The League

Dan Levy
Sports Media Guru

Dan Levy

The host of On the DL with new episodes every weekday.

No Such Thing As Bad PR For UFL


Say what you want about Michael Vick's transgressions. What he, and the men with whom he associated, did was reprehensible.


Michael Vick did his time. He has paid his debt to society, and we can only hope -- we can only hope -- he's learned from the last two years of his life. Whether Vick ends up back in the NFL is a decision that only NFL Commissioner Roger Goodell can make. And it seems that at some point Vick will have to be reinstated into the league. Again, he's paid his debt to society, so you have to wonder how much more debt he has to pay to the league.

The real question for Vick's eventual reinstatement into the NFL is if any team can deal with the PR fallout that will undoubtedly follow a deal being done. No offense to the PETA people (perhaps some offense to the PETA people) but many of them are downright crazy. Okay, I'll admit that's terribly offensive, but I've spent the last five minutes trying to come up with another word to describe PETA's public persona during situations like this and I'm struggling to find one. I love animals as much as the next guy, and I'm sure many of the PETA people are lovely and just want to save as many animals as possible, but there is no debating the perception that PETA people care more about animals than they do about other human beings and will go to great lengths -- often great crazy lengths -- to show that. (Please send all letters to Emil Steiner, c/o The League at The Washington Post.)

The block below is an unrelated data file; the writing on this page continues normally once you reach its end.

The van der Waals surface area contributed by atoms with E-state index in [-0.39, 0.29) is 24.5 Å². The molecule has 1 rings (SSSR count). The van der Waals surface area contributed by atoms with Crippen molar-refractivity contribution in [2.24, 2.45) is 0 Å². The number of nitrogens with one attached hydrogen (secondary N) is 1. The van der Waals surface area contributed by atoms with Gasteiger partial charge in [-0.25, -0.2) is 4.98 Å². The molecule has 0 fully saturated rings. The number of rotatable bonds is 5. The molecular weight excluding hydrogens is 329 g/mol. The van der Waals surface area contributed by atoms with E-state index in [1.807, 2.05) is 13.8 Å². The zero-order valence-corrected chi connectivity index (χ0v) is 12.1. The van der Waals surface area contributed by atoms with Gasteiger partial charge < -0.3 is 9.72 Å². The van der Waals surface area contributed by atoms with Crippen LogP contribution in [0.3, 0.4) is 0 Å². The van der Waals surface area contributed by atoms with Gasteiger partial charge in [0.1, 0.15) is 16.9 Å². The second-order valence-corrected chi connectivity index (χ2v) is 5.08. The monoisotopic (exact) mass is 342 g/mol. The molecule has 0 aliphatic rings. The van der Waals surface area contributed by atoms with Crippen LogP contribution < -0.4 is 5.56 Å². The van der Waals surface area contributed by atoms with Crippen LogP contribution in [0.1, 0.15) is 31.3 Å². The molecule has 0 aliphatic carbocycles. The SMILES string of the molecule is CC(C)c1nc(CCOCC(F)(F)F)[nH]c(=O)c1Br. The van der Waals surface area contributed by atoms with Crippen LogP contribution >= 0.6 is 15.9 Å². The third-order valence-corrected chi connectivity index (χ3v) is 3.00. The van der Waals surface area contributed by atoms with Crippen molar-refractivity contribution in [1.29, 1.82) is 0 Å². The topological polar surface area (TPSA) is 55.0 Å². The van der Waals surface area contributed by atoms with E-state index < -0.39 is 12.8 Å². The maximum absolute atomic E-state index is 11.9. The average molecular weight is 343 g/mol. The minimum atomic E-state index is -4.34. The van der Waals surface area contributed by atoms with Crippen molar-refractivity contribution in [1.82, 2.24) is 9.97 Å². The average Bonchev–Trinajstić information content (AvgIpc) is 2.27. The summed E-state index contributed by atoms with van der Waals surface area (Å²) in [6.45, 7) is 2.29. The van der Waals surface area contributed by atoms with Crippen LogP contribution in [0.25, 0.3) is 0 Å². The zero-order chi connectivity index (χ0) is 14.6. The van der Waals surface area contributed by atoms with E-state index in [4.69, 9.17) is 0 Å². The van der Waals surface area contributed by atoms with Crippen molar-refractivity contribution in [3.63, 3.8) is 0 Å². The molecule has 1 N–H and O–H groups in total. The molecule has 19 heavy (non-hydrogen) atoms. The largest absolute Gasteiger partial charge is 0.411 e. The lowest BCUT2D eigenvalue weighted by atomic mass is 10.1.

Let me reiterate my point. I think what Vick did was deplorable. I think it was despicable. I'm happy he went to jail. But he's paid his debt to society. It's time to leave him alone. The PETA people will undoubtedly make Vick's life a lot worse when he eventually returns to the game. And NFL owners know this, which is why it will be very difficult for a team to be the first NFL franchise to sign him.

Enter the UFL. The fledgling league is the perfect rehabilitation program for Vick's career. The league can use Vick's notoriety to promote itself. For the UFL, there will be no such thing as bad press. If people come to protest your games, that will bring the local news coverage, which means people will learn about your product. All good things for a new business.

There is no doubt that Vick will still be able to play the game. The guy was a fantastic athlete, and with the addition of the Wildcat offense in his absence, Vick's value on the football field is quite possibly at its highest. If Vick doesn't land with an NFL team, it won't be because of football. If Vick doesn't sign with a team, you can thank/blame the Verizon-network like mob that follows him around from city to city. And as much as I hate what Vick did and think he's far from a player I'd want on my favorite team, it's not fair to continue to treat him like a criminal.

The NFL doesn't need the headache of angry protesters outside their stadiums and practice facilities. As terrible as it may sound, the UFL will welcome it.

By Dan Levy  |  July 14, 2009; 9:52 AM ET  | Category:  Atlanta Falcons , Crime , Dan Levy , Michael Vick , Roger Goodell Save & Share:  Send E-mail   Facebook   Twitter   Digg   Yahoo Buzz   StumbleUpon   Technorati  
Previous: Vick Buzz Worth Bite? | Next: A Match Made in Heaven

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